# 1 QUOTAS OF THE MEMBER STATES TRADITIONAL METHODOLOGY COMPUTATION, DRAWBACKS AND ALTERNATIVES.

## Presentation on theme: "1 QUOTAS OF THE MEMBER STATES TRADITIONAL METHODOLOGY COMPUTATION, DRAWBACKS AND ALTERNATIVES."— Presentation transcript:

1 QUOTAS OF THE MEMBER STATES TRADITIONAL METHODOLOGY COMPUTATION, DRAWBACKS AND ALTERNATIVES

2 QUOTAS -TRADITIONAL METHOD The Traditional Method is the simplest approach to compute a scale of quota assessments However, it results in a scale that, under present circumstances, does not strictly adhere to the ability to pay principle

3 QUOTAS -TRADITIONAL METHOD The methodology consists of three steps: 1.Establish a maximum quota of 59.47% (United States) 2.Establish a minimum quota of 0.020% for those member states who pay the minimum quota at the UN (0.001% which applies to 8 OAS member states) 3.Multiply the UN quota of the remaining 26 member states, whose aggregate UN quota is 8.149%, by a factor of 4.954* The minimum and maximum quotas are set by agreement among the member states *See Annex I for calculation of this factor

4 QUOTAS -TRADITIONAL METHOD The scale adds up to 100% United States59.470% 8 member states paying minimum at UN (8 x 0.020) 0.160 Remaining 26 member states (8.149 x 4.954)40.370 Total: 100.000%

5 TRADITIONAL METHOD SHORTCOMINGS The problem with this approach is that it would result in calculated quotas that are below the agreed-upon minimum of 0.020%. (See Annex II) St. Lucia, for example, has a UN quota of 0.002%. Multiplying it by the correction factor of 4.954 would yield a quota of 0.010% Similar results are obtained when the factor is applied to Antigua and Barbuda and Haiti, whose UN quota is 0.003%, yielding an OAS quota of 0.015%

6 TRADITIONAL METHOD SHORTCOMINGS This situation could be remedied by applying the minimum quota of 0.020% to St. Lucia, Antigua and Barbuda, and Haiti. The difference in percentage points would be redistributed among the remaining 23 member states (see Annex III for results)

7 TRADITIONAL METHOD SHORTCOMINGS However, the methodology would yield undesirable results: –St. Lucia, which pays twice as much as 8 other member states at the UN, would pay the same quota at the OAS. –The same situation would apply to Antigua and Barbuda and Haiti, which pay three times as much as 8 other member states and 50% more than St. Lucia This would, in essence, violate the ability to pay principle set forth in Article 55 of the OAS charter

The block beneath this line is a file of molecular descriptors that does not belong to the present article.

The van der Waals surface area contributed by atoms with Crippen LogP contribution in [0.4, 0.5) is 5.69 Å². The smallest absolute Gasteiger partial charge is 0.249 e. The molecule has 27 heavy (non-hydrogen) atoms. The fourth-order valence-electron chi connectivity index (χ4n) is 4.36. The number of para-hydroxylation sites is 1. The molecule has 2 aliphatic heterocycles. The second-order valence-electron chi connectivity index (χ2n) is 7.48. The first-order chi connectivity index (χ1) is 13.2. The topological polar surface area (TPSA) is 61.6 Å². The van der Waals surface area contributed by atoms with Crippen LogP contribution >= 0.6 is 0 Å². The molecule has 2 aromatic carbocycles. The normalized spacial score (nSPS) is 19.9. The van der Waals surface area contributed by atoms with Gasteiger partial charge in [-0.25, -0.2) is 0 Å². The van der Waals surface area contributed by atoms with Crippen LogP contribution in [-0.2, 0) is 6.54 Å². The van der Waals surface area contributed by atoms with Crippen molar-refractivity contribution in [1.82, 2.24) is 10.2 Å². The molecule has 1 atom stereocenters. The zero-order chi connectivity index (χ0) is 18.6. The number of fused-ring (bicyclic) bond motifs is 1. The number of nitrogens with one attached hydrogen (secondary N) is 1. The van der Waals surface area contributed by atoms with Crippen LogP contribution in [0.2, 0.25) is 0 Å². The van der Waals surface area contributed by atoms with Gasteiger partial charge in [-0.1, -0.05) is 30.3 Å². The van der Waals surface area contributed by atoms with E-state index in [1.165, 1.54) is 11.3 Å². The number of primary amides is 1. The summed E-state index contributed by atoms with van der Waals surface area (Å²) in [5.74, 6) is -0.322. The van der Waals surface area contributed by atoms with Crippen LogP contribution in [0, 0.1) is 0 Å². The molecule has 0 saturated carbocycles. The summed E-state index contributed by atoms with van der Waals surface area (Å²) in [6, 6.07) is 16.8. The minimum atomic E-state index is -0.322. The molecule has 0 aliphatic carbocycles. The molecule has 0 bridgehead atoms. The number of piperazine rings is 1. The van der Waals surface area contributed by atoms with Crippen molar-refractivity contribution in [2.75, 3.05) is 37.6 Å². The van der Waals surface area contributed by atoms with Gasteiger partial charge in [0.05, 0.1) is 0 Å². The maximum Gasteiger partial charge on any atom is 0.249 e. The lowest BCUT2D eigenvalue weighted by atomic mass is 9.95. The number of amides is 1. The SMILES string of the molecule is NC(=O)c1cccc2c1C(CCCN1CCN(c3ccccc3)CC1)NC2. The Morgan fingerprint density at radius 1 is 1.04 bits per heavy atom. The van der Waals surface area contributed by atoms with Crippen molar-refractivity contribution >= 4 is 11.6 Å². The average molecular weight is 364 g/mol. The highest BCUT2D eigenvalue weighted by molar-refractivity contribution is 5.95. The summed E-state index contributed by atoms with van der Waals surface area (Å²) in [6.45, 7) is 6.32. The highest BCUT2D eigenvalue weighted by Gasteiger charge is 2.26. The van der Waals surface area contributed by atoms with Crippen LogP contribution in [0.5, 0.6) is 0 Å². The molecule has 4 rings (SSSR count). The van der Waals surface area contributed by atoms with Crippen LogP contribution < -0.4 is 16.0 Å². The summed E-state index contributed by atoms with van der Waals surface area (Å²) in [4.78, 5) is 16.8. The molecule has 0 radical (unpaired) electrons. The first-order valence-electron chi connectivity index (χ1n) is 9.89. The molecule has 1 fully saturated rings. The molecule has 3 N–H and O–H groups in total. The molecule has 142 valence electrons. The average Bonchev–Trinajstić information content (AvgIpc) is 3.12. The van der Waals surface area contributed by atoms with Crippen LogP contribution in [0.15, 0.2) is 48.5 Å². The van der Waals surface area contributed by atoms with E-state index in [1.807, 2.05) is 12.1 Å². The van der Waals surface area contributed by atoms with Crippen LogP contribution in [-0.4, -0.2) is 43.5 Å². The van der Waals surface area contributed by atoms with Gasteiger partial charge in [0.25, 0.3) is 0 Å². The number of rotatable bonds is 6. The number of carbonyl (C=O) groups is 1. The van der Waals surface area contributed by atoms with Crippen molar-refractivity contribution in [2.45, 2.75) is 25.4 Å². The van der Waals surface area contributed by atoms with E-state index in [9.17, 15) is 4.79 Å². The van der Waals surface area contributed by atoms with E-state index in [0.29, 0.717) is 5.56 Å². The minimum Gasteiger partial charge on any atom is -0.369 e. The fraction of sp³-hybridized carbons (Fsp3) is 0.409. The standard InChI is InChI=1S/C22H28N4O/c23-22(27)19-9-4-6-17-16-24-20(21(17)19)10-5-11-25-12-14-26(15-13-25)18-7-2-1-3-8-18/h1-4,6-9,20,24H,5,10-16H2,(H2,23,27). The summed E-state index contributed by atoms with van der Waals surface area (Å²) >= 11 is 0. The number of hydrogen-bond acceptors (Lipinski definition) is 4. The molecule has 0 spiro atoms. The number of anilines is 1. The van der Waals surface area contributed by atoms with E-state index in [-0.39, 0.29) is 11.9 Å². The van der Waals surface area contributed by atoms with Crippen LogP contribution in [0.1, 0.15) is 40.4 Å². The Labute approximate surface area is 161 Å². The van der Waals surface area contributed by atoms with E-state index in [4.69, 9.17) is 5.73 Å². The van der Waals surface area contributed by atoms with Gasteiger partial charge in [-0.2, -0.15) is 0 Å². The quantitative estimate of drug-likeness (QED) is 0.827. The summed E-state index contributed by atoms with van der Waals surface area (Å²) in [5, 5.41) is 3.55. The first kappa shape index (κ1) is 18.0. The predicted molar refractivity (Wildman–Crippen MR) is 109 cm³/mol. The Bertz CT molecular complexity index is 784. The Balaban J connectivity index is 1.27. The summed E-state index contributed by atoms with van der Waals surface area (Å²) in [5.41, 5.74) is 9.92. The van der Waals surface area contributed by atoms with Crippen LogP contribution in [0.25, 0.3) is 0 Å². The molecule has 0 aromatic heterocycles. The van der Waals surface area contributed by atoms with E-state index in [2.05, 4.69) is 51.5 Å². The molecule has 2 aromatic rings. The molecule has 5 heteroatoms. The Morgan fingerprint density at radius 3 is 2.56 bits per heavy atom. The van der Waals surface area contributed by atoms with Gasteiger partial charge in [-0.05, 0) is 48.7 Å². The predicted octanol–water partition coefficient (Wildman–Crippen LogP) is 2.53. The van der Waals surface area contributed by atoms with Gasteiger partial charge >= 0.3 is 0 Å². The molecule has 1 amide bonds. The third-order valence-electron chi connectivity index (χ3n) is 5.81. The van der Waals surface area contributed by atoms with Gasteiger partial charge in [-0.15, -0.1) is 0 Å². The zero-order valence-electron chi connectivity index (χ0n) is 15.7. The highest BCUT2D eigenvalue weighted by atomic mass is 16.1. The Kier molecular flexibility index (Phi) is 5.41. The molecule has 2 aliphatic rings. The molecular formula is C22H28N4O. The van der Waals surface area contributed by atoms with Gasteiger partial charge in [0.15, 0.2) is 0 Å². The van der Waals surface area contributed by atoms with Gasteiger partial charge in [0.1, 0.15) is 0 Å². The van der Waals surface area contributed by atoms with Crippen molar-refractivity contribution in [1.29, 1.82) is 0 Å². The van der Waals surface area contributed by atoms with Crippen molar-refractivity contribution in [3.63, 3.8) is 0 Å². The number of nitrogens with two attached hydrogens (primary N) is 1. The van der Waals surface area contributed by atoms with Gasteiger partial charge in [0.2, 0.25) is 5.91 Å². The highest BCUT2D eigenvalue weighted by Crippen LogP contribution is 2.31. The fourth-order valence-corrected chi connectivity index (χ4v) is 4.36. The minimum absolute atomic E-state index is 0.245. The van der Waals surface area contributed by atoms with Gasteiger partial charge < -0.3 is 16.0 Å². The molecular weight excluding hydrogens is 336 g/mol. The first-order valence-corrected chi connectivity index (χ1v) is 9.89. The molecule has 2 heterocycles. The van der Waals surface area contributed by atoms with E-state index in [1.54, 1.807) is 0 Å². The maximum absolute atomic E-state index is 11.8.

8 TRADITIONAL METHOD ALTERNATIVES The traditional methodology is essentially a linear, or constant- proportionality, calculation. As we have established, it is not appropriate for the calculation of OAS scales, given current UN quotas. The next alternative is an exponential relationship of the form: Y = aX b + c Where: Y = OAS quota X = UN quota, and a, b, and c are parameters to be determined using optimization methods (see Annex IV for an example of the resulting scale) This solution yields a scale that reflects the UN rankings and meets the constraints of minimum and maximum quotas

9 ALTERNATIVE METHOD Y = aX b + c This methodology was first proposed in 1998, along with another variation thereof. The member states were unsuccessful in reaching an agreement on a quota scale based on any of the alternative methodologies presented. In 2000, a more sophisticated approach was first proposed, using logistic regression as the basis for a new mathematical formula. This is the latest methodology presented to the CAAP for consideration

10 ANNEX I TRADITIONAL METHOD The following charts describe the step-by- step calculation of the scale using the traditional method

11 OAS MEMBER STATES PAY 30.157% OF THE TOTAL UN QUOTA

12 CALCULATING A NEW QUOTA SCALE

13 CALCULATING A NEW QUOTA SCALE

14 CALCULATING A NEW QUOTA SCALE

15 CALCULATING A NEW QUOTA SCALE

16 CALCULATING A NEW QUOTA SCALE

17 CALCULATING A NEW QUOTA SCALE

18 CALCULATING A NEW QUOTA SCALE

19 CALCULATING A NEW QUOTA SCALE

20 ANNEX II Resulting Scale Traditional Method The scale that results from applying the traditional methodology yields quotas for three member states that are below the minimum, 0.020% The reason for this is that the minimum OAS quota is 10 times greater than that of St. Lucia, and 6.67 times greater than those of Antigua and Barbuda and Haiti, but the proportional rate applied is only 4.954. Note that the mathematical relation applied preserves the UN rankings of the member states; that is, the quota for Antigua and Barbuda is the same as Haitis, and these are still greater than that of St. Lucia

21 ANNEX III Resulting Scale Traditional Method w/Correction The scale should be corrected by enforcing the minimum quota on those countries whose calculated quota falls below 0.020%. However, these member states are paying the same quota at the OAS as those who pay the minimum at the UN, resulting in a deviation from the ability to pay principle. For example, Haiti pays 3 times as much as Suriname at the UN, but both countries would pay the same quota at the OAS This distortion renders the traditional methodology unusable for our purposes, given current UN scales.

22 ANNEX IV Alternative Method The next alternative methodology would be to use an exponential relationship of the form: Y = aX b + c Where: X = UN quota Y = OAS quota a = 5.0891 b = 0.795326 c = -0.00092487 This solution yields a scale that reflects the UN rankings and meets the constraints of minimum and maximum quotas

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